No. 3 @ Catalyst Building, Staffordshire University Campus, Stoke.

Thursday 28th March 2024

Blog number 3 sees me this time at an arts symposium to celebrate and advocate for d/Deaf, disabled and neurodivergent artists, organised by Frontline Arts, an artist led organisation based in Stoke. This time however, I wasn't alone, I was joined by fellow poets Louise Fazackerley and Natasha Tingle, as part of Odd Socks Collective. We’d previously been to Stoke to perform at Big Feast festival from Big Appetite. Whilst Big Feast was fun and enjoyable, giving us a warm flavour to the area, it’s an outdoor performance. Performing on a stage in the middle of the city centre is exciting as people go past but not necessarily conducive to performing your best because of the general noise and distractions, so I for one, was really eager and pleased to be invited back but in the much calmer surroundings of the Catalyst Building.

Over the years of performing poetry, I’ve been accustomed to not being able to get on stage like able bodied performers. So much, in fact, that I hadn’t realised there was an accessible ramp to the stage, I didn’t notice it. I felt a little bit anxious, due to an unexpected train delay, which meant we were cutting it fine for the start of the event. However, I was given the honour of being first poet of our little trio to start the event and the morning off and that made me feel nice.

What Frontline did well:

The Room. The room was spacious, welcoming and well lit. Seating wasn’t too clustered together, meaning I could easily take my seat afterwards to watch other performers without clattering clumsily into chairs and drawing attention to myself.

Access Riders. We’d filled in a small, uncomplicated form before heading to Stoke which acts as an access rider. I have to confess that up until a few years ago, I’d never heard of an access rider and essentially what that is, is just a record of your needs, informing the venue and employer what you’ll require to make things work smoother. It’s a contract between both parties and whilst nothing with access can be cast iron guaranteed, it’s a sign of making the effort which in itself means a lot. So just as the ramp had been there without having to ask or explain, it immediately gives a boost, feels refreshing and lets you just settle quickly and concentrate on the job at hand.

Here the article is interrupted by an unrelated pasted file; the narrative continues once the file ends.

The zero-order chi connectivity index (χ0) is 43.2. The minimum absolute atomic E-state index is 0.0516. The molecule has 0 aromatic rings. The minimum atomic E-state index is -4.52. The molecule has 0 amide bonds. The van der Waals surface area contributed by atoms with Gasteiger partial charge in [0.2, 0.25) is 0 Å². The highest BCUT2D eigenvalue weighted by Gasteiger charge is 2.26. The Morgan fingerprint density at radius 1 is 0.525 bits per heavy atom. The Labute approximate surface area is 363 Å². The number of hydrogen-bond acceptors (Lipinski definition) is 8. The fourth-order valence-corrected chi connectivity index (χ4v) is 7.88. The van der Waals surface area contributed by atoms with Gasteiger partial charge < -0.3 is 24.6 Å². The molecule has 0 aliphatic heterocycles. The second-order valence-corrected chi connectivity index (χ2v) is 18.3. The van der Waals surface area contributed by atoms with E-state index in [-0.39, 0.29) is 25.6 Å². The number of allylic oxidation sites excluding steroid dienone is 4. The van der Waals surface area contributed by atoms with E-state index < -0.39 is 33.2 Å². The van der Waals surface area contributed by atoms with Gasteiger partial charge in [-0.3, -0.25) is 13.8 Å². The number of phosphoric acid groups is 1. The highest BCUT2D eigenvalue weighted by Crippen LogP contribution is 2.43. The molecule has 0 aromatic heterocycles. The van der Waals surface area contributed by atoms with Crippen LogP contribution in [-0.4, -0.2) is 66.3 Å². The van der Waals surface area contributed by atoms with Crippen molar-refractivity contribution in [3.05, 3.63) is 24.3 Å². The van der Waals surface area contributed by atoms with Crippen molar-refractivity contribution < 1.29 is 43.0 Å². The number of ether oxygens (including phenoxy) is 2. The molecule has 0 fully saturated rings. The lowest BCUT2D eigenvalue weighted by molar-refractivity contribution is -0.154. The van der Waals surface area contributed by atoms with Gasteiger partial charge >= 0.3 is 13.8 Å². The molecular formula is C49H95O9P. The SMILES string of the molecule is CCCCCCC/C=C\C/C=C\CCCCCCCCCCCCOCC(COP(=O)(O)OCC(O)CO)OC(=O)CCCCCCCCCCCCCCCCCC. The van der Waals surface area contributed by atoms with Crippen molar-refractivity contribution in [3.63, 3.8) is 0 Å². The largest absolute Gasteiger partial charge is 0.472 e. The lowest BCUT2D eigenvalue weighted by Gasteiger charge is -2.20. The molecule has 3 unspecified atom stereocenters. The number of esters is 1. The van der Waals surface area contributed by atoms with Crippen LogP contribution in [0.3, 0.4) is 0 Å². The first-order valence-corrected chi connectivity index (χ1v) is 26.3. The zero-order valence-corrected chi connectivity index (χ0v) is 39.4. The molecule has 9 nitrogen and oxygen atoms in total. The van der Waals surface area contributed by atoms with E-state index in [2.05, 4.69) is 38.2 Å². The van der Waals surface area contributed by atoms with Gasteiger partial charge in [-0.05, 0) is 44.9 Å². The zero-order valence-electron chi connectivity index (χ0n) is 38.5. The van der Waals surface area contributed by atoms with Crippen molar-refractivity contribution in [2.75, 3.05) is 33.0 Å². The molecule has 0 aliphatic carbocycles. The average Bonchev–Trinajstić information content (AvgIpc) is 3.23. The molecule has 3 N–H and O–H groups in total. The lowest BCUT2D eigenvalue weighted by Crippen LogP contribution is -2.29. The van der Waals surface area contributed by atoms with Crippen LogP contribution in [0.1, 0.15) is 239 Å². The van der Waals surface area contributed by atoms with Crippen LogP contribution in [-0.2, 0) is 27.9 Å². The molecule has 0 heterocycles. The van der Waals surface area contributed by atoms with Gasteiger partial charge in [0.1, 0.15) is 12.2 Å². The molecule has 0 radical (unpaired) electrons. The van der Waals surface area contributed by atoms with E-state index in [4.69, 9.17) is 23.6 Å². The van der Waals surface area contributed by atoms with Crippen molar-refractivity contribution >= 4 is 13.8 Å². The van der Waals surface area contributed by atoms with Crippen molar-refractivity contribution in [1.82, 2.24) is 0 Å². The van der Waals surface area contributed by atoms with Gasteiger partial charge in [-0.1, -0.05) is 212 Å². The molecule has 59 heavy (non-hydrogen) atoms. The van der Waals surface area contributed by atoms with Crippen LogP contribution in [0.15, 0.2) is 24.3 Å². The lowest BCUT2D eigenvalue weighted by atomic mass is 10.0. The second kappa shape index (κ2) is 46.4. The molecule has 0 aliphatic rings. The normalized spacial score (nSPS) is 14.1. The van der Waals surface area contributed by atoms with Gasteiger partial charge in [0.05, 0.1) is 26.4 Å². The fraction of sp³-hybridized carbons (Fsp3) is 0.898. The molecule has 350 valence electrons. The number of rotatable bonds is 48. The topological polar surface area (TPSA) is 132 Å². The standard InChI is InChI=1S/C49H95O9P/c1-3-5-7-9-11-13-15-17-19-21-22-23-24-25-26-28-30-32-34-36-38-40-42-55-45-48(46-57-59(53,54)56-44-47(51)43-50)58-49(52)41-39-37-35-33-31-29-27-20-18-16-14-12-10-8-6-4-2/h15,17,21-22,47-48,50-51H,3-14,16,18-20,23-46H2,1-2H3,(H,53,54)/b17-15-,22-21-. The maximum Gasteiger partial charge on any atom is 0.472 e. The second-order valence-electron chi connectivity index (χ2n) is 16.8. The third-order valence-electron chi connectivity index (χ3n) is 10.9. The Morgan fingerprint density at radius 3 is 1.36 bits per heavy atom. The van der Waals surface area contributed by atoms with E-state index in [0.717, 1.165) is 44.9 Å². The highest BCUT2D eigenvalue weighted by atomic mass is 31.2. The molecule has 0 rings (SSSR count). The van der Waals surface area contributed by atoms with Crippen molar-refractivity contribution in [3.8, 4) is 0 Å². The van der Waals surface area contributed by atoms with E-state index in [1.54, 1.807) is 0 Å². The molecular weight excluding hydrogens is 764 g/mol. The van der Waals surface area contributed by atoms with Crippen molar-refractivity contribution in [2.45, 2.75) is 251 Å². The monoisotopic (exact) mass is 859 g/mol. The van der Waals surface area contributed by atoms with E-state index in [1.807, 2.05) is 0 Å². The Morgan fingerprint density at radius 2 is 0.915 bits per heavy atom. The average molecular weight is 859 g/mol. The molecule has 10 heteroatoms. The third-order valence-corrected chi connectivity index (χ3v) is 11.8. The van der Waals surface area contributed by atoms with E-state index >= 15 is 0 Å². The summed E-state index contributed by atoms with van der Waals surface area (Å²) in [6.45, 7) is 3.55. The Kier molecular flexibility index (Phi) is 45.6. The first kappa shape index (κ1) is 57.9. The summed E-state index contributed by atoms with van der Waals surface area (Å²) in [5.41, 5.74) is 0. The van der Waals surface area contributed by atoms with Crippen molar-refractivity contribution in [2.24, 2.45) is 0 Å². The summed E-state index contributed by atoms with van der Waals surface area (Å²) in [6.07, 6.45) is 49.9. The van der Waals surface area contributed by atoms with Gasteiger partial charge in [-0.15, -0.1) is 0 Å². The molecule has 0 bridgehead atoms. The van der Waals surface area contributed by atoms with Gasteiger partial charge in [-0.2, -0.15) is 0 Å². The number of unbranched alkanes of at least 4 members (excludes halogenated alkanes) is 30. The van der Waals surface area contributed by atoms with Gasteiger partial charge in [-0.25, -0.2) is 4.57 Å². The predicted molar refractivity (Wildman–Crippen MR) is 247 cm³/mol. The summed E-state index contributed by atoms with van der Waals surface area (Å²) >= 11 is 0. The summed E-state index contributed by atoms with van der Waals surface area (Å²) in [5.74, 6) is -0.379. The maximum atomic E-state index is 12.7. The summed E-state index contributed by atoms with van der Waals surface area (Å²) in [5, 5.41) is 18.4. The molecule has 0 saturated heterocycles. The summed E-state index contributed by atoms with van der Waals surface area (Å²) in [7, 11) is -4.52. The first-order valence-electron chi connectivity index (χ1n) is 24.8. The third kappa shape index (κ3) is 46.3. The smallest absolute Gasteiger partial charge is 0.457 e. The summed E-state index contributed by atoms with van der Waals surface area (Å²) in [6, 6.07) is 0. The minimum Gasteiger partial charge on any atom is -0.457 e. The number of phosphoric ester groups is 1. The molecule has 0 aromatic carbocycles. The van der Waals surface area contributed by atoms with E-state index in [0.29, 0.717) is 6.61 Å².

This preparation is so helpful as a guide and comfort. I think it’s a key element to helping anyone with disability perform to their best ability. My only issue with access riders is that for groups like Frontline and others that are disability led, access riders they are a staple. These organisations have got the knowledge to learn from and build upon but in mainstream environments they’re not really heard of at all. And probably, at some levels, scoffed at, rebuffed easily and might as well be a myth or folktale like vampires and werewolves to venues that already have their way of doing things and don’t see you as an asset.